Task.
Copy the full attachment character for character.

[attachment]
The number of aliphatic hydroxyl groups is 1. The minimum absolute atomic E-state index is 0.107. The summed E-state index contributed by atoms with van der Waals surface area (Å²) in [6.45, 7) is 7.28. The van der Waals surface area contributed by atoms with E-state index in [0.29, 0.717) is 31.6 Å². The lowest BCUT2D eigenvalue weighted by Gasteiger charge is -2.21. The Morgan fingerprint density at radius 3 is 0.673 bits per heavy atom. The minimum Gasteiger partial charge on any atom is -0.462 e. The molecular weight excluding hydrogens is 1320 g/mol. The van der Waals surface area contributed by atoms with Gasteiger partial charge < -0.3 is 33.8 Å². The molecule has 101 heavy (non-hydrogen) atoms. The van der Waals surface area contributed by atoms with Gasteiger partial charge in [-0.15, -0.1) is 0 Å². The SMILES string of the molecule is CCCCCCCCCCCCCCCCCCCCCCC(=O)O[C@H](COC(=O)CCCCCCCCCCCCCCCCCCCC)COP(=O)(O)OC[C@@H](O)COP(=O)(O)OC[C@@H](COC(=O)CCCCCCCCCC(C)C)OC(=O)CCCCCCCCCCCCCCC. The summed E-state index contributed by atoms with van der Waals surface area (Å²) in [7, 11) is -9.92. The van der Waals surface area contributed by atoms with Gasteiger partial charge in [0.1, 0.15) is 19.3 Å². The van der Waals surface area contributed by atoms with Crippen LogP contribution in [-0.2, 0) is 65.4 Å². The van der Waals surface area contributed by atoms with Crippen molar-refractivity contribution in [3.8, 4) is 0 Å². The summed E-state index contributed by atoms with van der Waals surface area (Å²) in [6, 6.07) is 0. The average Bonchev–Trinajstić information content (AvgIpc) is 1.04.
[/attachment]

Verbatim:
The number of aliphatic hydroxyl groups is 1. The minimum absolute atomic E-state index is 0.107. The summed E-state index contributed by atoms with van der Waals surface area (Å²) in [6.45, 7) is 7.28. The van der Waals surface area contributed by atoms with E-state index in [0.29, 0.717) is 31.6 Å². The lowest BCUT2D eigenvalue weighted by Gasteiger charge is -2.21. The Morgan fingerprint density at radius 3 is 0.673 bits per heavy atom. The minimum Gasteiger partial charge on any atom is -0.462 e. The molecular weight excluding hydrogens is 1320 g/mol. The van der Waals surface area contributed by atoms with Gasteiger partial charge < -0.3 is 33.8 Å². The molecule has 101 heavy (non-hydrogen) atoms. The van der Waals surface area contributed by atoms with Gasteiger partial charge in [-0.15, -0.1) is 0 Å². The SMILES string of the molecule is CCCCCCCCCCCCCCCCCCCCCCC(=O)O[C@H](COC(=O)CCCCCCCCCCCCCCCCCCCC)COP(=O)(O)OC[C@@H](O)COP(=O)(O)OC[C@@H](COC(=O)CCCCCCCCCC(C)C)OC(=O)CCCCCCCCCCCCCCC. The summed E-state index contributed by atoms with van der Waals surface area (Å²) in [7, 11) is -9.92. The van der Waals surface area contributed by atoms with Gasteiger partial charge in [0.1, 0.15) is 19.3 Å². The van der Waals surface area contributed by atoms with Crippen LogP contribution in [-0.2, 0) is 65.4 Å². The van der Waals surface area contributed by atoms with Crippen molar-refractivity contribution in [3.8, 4) is 0 Å². The summed E-state index contributed by atoms with van der Waals surface area (Å²) in [6, 6.07) is 0. The average Bonchev–Trinajstić information content (AvgIpc) is 1.04.